This is a great video from Mission 31 about the midway aquanaut switch, when Liz and I descended to Aquarius. Aquanauts Adam, Andy and Kip first decompressed in Aquarius and then re-surfaced with outstretched arms to the sun. Liz, Matt and I said goodbye to the surface and dove to the bottom of the sea. Liz and I "high-fived" in the water on the dive down together to Aquarius.
What is historic Mission 31 (and why is it so special?) This great video from Fusion explains the story very well: "Living underwater gives ocean explorers an incredible advantage. Unlike normal surface diving, where a person can only stay underwater a few hours a day, Mission 31 aquanauts can be under the surface for 12 hours or more. This is because their bodies are saturated with nitrogen, allowing them to live at the same pressure as the water that surrounds them."
"To put it in perspective, it would take a normal diver six months to collect the amount of data that the aquanauts can obtain in 31 days."
"To say the least, Mission 31 is ... cool."
The cast of characters includes ... yours truly, Grace under no pressure :)
"This is a story about saving our waters, our oceans, our seas."
We Visited Jacques Cousteau's Grandson at the Bottom of the Ocean, article and video from This is Fusion.
Another great Mission 31 video is Splashdown: Aquanauts Switch Mid-Mission when when Liz, Matt and I splashed down to Aquarius.
I woke up to a dozen text messages asking for spur-of-the-moment interviews with various news media, which I didn't expect. What a way to wake up! Although I couldn't get to reef base in time for big pre-splashdown buzz, I was in time to catch the aquanauts entering Aquarius live. Reef base ("mission control") was chaotic. Various news media, including The Weather Channel, CNN, and NBC were there to cover the splashdown, while Aquarius' operations managers focused on making sure the aquanauts safely entered the habitat and everything went as planned. A couple of news articles from today are here: The Weather Channel and NBC.
At mission control, there were a large group of people, including media, huddled around a computer monitor waiting for Fabien, Andy, and Adam to enter the habitat. Fabien had a huge smile as he entered Aquarius, his home for the next 31 days. I'm looking forward to joining with Liz on the 17th! Meanwhile, I'll be preparing scientific research, supporting with surface dives, and helping with ocean outreach. We all passed training and the mission has officially begun!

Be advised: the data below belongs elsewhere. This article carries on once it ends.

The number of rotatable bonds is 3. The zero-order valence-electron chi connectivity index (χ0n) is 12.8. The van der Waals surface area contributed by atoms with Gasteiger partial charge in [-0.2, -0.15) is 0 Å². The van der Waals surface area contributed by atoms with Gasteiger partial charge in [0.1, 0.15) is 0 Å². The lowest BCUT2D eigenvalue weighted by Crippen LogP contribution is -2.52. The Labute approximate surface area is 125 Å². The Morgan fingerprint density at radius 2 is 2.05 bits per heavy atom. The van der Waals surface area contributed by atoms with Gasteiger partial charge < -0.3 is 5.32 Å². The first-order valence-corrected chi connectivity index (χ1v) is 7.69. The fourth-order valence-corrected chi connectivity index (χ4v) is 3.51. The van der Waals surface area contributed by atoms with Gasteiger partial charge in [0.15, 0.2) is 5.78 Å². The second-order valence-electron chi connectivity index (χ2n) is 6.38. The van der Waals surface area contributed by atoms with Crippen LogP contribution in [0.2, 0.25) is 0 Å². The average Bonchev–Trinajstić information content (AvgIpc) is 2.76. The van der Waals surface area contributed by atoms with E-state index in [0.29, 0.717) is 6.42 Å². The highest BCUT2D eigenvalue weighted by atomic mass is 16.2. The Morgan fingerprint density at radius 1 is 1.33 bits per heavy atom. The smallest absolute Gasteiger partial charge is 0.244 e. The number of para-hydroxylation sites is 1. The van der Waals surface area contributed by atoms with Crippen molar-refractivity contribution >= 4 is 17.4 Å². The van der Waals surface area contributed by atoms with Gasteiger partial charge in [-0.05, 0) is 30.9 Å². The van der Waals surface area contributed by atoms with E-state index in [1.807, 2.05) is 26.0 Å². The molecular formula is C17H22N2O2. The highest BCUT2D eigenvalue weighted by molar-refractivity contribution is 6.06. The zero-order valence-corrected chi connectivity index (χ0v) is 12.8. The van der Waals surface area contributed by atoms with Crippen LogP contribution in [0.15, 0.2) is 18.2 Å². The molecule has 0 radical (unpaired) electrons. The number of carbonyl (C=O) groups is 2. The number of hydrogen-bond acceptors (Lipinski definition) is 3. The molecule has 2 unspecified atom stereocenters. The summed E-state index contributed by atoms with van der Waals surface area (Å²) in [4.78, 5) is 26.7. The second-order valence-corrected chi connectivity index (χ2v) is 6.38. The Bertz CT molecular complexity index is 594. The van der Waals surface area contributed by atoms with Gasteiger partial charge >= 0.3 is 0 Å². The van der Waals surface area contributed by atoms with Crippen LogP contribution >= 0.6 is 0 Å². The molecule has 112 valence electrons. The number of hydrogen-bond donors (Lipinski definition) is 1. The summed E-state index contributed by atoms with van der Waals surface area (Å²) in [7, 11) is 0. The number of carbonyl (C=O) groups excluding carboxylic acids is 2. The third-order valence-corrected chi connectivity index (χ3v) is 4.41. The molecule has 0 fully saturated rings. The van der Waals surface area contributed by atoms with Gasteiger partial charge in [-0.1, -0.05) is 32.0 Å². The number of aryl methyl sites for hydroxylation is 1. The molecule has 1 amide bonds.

Here's the splashdown video!
After things settled down, I joined our publicist Amy, plus Jen Carfagno and Donna from The Weather Channel for a lunch at the fabulous Cheeca Resort. It was a beautiful get-away. After lunch, I moved my things to the mission headquarters house so full-time Aquarius operations staff could take my room near reef base.
Get to know the aquanauts!
I hope to complete podcasts highlighting each of the aquanauts, including the great topside science researchers. In the meantime, CNET released short interviews with each of the Mission 31 aquanauts in the article: Deep thoughts from aquanauts: Meet the Mission 31 undersea team. Here's mine below:
Meanwhile we aquanauts parted ways temporarily. Liz flew back to Boston today so she can train the Northeastern research divers before returning to the Keys when she and I saturate. Andy, Adam, and I had an amazing breakfast at Harriette's Restaurant in Key Largo with some of Andy's research mates, before heading to their research base. We also stopped by the hardware store for some last-minute research prep, and dropped off final supplies at the reef base for transportation to Aquarius tomorrow. At the base, we showed a Weather Channel representative around so she could prepare media coverage for tomorrow.
Back at mission headquarters, it's a little chaotic. Fabien managed to complete a whirlwind of back-to-back interviews for various news sources, including the Weather Channel, Sky News, NBC and others (all listed on the M31 Facebook page). I hope he gets time to relax before splashdown at 10 am tomorrow! Meanwhile the boys and I are planning to spend the evening with popcorn and a movie as they savor their last moments on land (for the next two weeks). We already miss Liz! Can't wait till she returns on the 15th.
It's hard to comprehend all that's happened in the last two weeks. It's been a whirlwind of adventure, meeting new people, learning, and jumping (literally) out of my comfort zone. I can't believe how time has flown by; already, we're done with training!
Today we dove for a little over an hour, getting in final practice with the full face masks and the double tanks. We also did an underwater photo shoot with the ultra-high definition RED camera, for Fabien's documentary film. The RED camera has revolutionized photography with a sensor that has more than 5 times the number of pixels of the very best HD camera. RED: The Camera that Changed Hollywood.
Our final debriefing was sentimental. Roger, chief of Aquarius operations, told us more people have gone into space than have lived underwater, so what we're doing is very special. We have now a unique opportunity to bring ocean science and public awareness to a new level. It's tremendously exciting! Fabien said it only hit him yesterday that this was finally real, really happening. At last, there's no turning back!
In the afternoon, a research team from the Florida Institute of Technology (FIU) showed us how to use their sonar imaging system. This system will help record and monitor fish, and our FIU researchers will use the system to record fish behavior in response to predators.
Splashdown is in 48 hours! Tonight we'll celebrate, somehow.
Grace is an MIT ocean engineer, aquanaut, and scientist with Cousteau's Mission 31. She's currently a PhD student at University of Oxford and scientist for the Pisces VI deep sea submarine.